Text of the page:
Many of our Challenge young people are scattered throughout Aotearoa New Zealand during this lockdown.
As part of their study or Youth work papers they have written a story of the Bears they have seen in windows from the bears perspective…
Kevin from Glenn Innes
Hello my name is Kevin but I am no average human, in fact I am only a small teddy bear. I have a very loving family and my favorite human Sarah has always taken care of and played with me. But one day I was suddenly placed by the window at the front of my home and left there for days on end. There wasn’t very many people or cars out which I felt was a bit weird but as I’m just a bear I didn’t understand the reasoning behind this. I was very confused not just about why I didn’t see many people but why Sarah placed me here in the first place. But as each day went by I started noticing children walking out and about with their parents and they were always pointing towards me and some took photos. I felt I should pose or smile but then I remember that I am just a plush toy and it would be very scary to children if they saw me move on my own. I don’t know why they take photos but it seems to bring great joy to them every time they spot me. I felt lonely at first and thought my human didn’t want to play with me anymore. But I now realize there must be a something big going on in the outside world. It is not normal for me to see people wearing something that’s covering their hands and mouth all the time. I realize that people may be placing bears like me on windows as a treat for children to see and spot, maybe even like a treasure hunt for them. Now I look forward to each new day and being able to see the smiling faces of children and their parents, makes me one very happy bear.
– From Charlotte
A message from Mr Waddle in Petone
For a long time I was sitting in a box in a garage. I thought I would be there forever left to collect dust, forgotten by my grown up family. What I didn’t expect, was suddenly to be taken out, dusted down and put on a shelf with a view of the street. I was able to see the people walking by on their morning stroll or evening stroll. I could see all the baking and cooking that my family does in this very garage. I could see them experimenting experiment with the different ingredients and laughing together and tasting the food. I can see it all and it makes me happy. Though I wish I could smell it too!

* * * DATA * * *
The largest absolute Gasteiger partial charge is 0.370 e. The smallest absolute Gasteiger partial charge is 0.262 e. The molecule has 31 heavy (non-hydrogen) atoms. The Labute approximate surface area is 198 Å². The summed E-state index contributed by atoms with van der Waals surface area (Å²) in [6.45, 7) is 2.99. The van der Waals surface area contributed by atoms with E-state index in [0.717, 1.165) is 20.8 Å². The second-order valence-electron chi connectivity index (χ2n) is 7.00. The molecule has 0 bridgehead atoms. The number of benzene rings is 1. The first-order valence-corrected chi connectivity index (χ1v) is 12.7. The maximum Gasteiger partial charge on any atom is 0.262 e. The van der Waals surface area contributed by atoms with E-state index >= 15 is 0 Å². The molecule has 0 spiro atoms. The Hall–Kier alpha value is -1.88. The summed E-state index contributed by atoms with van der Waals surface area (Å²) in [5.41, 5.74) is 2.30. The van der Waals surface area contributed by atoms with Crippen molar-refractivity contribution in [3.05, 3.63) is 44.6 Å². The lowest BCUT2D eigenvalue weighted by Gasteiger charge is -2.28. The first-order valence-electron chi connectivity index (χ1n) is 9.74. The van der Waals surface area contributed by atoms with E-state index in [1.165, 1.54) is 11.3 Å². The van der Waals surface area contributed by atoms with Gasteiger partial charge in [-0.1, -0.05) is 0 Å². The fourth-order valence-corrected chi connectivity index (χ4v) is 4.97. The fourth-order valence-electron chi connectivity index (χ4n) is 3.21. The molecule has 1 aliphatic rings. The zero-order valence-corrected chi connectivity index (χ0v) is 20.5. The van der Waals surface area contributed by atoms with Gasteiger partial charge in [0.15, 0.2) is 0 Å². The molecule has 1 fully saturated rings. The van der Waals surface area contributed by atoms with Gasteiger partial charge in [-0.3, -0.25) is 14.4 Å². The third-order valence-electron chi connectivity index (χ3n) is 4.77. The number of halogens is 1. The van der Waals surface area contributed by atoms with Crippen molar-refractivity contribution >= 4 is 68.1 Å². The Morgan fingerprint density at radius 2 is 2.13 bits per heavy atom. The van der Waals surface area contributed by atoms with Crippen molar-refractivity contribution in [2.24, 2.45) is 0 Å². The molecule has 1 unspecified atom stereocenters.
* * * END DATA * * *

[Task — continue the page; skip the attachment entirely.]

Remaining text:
I get to see the different activities that take place in my street. The workout sessions, the music sessions, the family prayer time. I like seeing their game nights, I enjoy seeing everything. There is a whole world that I didn’t ever see before.
I guess I’m quite happy where I am sitting now. I’m happy with the things that I get to look at. I am happy that even in this lock down, this family has found a way to keep themselves busy. I’m happy that people notice and wave out to me even though I don’t really qualify for a bear hunt. So yeah, I’m happy to be part of a new and different world.
– From Cassidy
Ene from Upper Hutt
I remember a time when the streets were once coloured with noise. Cars passing, workers working, people conversing and the boys in blue zooming past with their sirens. I remember when people would stop to chat with each other, when friends would hang out with each other and when families would come over just to be with each other. Now, it seems as if they are afraid to even be in the same room as one another. People wearing masks, as if scared to breathe the air of someone else. Families talking through the metal gate that separates one land from the other. From morning to noon I would find enjoyment in counting each of the colourful machines that would streak past, but it was if one day that changed. My attention was newly placed and instead I looked forward to the few families that would still traipse past my window with the smaller versions of themselves. Shouts of excitement and delight filled the silent roads as the tiny people met eyes with me through the glass barrier that divided us, lifting their arms and pointing right at me. “Look dad a Teddy Bear!” the families’ faces lit up with wide smiles spreading across their faces conferring with one another and all their attention on me. They stayed a couple more seconds, smiles not yet faltering from their face before continuing on with their walk. More and more families would pass each one filled with glee. There was still a hint of fear that people held, but it is as if seeing me makes them forget because what once made them afraid, is soon vanished from memory and happiness takes over instead. The day soon turns into night, as I lay on the window sill staring out into the starry sky waiting for the sun to rise once again. The thought of the making more people smile the next day being my only thought.
– From Xycacia
Eru and Iti from Johnsonville
It’s so quiet here now. No noise comes up from the gorge. No planes roar across the sky. No motorbikes booting it past our house. To start with the silence was a bit scary. It was like the world had stopped. Had everyone except our family died or something. Maybe its like a horror movie and we are the only ones left alive. We were pleased there was two of us.
Then we heard the sound of birds. Different songs that we had never heard before. We could hear the trees blowing and even once I am sure I heard a leaf falling on the ground. Iti said I was making it up. But I wasn’t. Then children would rush and point us out to their mums when they walked past. It’s been a long time now and we have given those children names. Kate, Mere, T, Chrissy, Matt, Sio and Abby. Every day they walk past and wave and laugh. They seem really happy. We are really happy to know them. Just sitting out here we have made new friends. We don’t even try hard. We can just sit and be. Bears like that.
– From Wiremu